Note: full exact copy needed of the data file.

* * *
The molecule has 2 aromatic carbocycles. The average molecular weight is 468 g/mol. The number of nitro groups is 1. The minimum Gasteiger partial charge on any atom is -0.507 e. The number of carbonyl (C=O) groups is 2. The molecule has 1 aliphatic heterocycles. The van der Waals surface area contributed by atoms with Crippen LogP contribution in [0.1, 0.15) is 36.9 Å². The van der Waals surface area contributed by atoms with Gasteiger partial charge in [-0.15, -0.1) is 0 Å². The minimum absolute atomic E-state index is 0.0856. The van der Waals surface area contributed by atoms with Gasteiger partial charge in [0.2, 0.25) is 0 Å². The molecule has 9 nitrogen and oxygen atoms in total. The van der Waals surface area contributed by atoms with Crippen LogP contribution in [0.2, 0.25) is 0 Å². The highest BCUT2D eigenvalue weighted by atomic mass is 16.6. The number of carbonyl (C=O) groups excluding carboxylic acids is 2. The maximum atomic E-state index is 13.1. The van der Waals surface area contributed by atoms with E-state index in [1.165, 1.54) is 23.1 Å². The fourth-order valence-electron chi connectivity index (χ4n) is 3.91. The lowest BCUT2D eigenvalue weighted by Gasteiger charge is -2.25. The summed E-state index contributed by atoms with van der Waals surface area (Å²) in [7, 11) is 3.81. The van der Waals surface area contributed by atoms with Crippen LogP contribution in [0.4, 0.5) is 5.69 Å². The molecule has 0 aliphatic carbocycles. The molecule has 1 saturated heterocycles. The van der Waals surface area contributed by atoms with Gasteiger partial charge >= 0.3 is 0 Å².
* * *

The molecule has 2 aromatic carbocycles. The average molecular weight is 468 g/mol. The number of nitro groups is 1. The minimum Gasteiger partial charge on any atom is -0.507 e. The number of carbonyl (C=O) groups is 2. The molecule has 1 aliphatic heterocycles. The van der Waals surface area contributed by atoms with Crippen LogP contribution in [0.1, 0.15) is 36.9 Å². The van der Waals surface area contributed by atoms with Gasteiger partial charge in [-0.15, -0.1) is 0 Å². The minimum absolute atomic E-state index is 0.0856. The van der Waals surface area contributed by atoms with Gasteiger partial charge in [0.2, 0.25) is 0 Å². The molecule has 9 nitrogen and oxygen atoms in total. The van der Waals surface area contributed by atoms with Crippen LogP contribution in [0.2, 0.25) is 0 Å². The highest BCUT2D eigenvalue weighted by atomic mass is 16.6. The number of carbonyl (C=O) groups excluding carboxylic acids is 2. The maximum atomic E-state index is 13.1. The van der Waals surface area contributed by atoms with E-state index in [1.165, 1.54) is 23.1 Å². The fourth-order valence-electron chi connectivity index (χ4n) is 3.91. The lowest BCUT2D eigenvalue weighted by Gasteiger charge is -2.25. The summed E-state index contributed by atoms with van der Waals surface area (Å²) in [7, 11) is 3.81. The van der Waals surface area contributed by atoms with Crippen LogP contribution in [0.4, 0.5) is 5.69 Å². The molecule has 0 aliphatic carbocycles. The molecule has 1 saturated heterocycles. The van der Waals surface area contributed by atoms with Gasteiger partial charge >= 0.3 is 0 Å².